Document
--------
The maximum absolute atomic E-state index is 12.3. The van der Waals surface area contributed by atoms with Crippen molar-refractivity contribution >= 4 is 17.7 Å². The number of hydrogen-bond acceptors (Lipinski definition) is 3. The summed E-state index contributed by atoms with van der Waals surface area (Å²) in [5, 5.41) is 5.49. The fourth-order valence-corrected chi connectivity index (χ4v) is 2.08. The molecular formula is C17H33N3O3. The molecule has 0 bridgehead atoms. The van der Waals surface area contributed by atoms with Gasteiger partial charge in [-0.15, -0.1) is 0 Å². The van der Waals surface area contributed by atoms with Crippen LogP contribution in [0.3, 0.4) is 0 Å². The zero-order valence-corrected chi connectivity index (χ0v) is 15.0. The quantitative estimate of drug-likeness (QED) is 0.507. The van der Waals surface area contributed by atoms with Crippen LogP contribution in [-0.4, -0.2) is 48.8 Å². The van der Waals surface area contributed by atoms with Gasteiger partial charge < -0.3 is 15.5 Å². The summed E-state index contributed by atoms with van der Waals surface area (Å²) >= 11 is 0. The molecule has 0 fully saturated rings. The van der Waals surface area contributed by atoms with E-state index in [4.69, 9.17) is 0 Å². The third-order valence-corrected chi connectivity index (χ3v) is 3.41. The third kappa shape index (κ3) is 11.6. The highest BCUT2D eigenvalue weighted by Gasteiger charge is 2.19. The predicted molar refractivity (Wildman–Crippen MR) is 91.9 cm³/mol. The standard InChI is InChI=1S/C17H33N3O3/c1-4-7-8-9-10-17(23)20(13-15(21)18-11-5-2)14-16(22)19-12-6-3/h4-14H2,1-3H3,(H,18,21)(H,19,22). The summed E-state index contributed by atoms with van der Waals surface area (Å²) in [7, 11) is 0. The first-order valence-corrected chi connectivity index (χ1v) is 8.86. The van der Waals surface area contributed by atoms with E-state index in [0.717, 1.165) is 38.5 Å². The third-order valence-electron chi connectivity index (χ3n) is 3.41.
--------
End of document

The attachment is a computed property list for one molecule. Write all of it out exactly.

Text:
The maximum absolute atomic E-state index is 12.3. The van der Waals surface area contributed by atoms with Crippen molar-refractivity contribution >= 4 is 17.7 Å². The number of hydrogen-bond acceptors (Lipinski definition) is 3. The summed E-state index contributed by atoms with van der Waals surface area (Å²) in [5, 5.41) is 5.49. The fourth-order valence-corrected chi connectivity index (χ4v) is 2.08. The molecular formula is C17H33N3O3. The molecule has 0 bridgehead atoms. The van der Waals surface area contributed by atoms with Gasteiger partial charge in [-0.15, -0.1) is 0 Å². The van der Waals surface area contributed by atoms with Crippen LogP contribution in [0.3, 0.4) is 0 Å². The zero-order valence-corrected chi connectivity index (χ0v) is 15.0. The quantitative estimate of drug-likeness (QED) is 0.507. The van der Waals surface area contributed by atoms with Crippen LogP contribution in [-0.4, -0.2) is 48.8 Å². The van der Waals surface area contributed by atoms with Gasteiger partial charge < -0.3 is 15.5 Å². The summed E-state index contributed by atoms with van der Waals surface area (Å²) >= 11 is 0. The molecule has 0 fully saturated rings. The van der Waals surface area contributed by atoms with E-state index in [4.69, 9.17) is 0 Å². The third-order valence-corrected chi connectivity index (χ3v) is 3.41. The third kappa shape index (κ3) is 11.6. The highest BCUT2D eigenvalue weighted by Gasteiger charge is 2.19. The predicted molar refractivity (Wildman–Crippen MR) is 91.9 cm³/mol. The standard InChI is InChI=1S/C17H33N3O3/c1-4-7-8-9-10-17(23)20(13-15(21)18-11-5-2)14-16(22)19-12-6-3/h4-14H2,1-3H3,(H,18,21)(H,19,22). The summed E-state index contributed by atoms with van der Waals surface area (Å²) in [7, 11) is 0. The first-order valence-corrected chi connectivity index (χ1v) is 8.86. The van der Waals surface area contributed by atoms with E-state index in [0.717, 1.165) is 38.5 Å². The third-order valence-electron chi connectivity index (χ3n) is 3.41.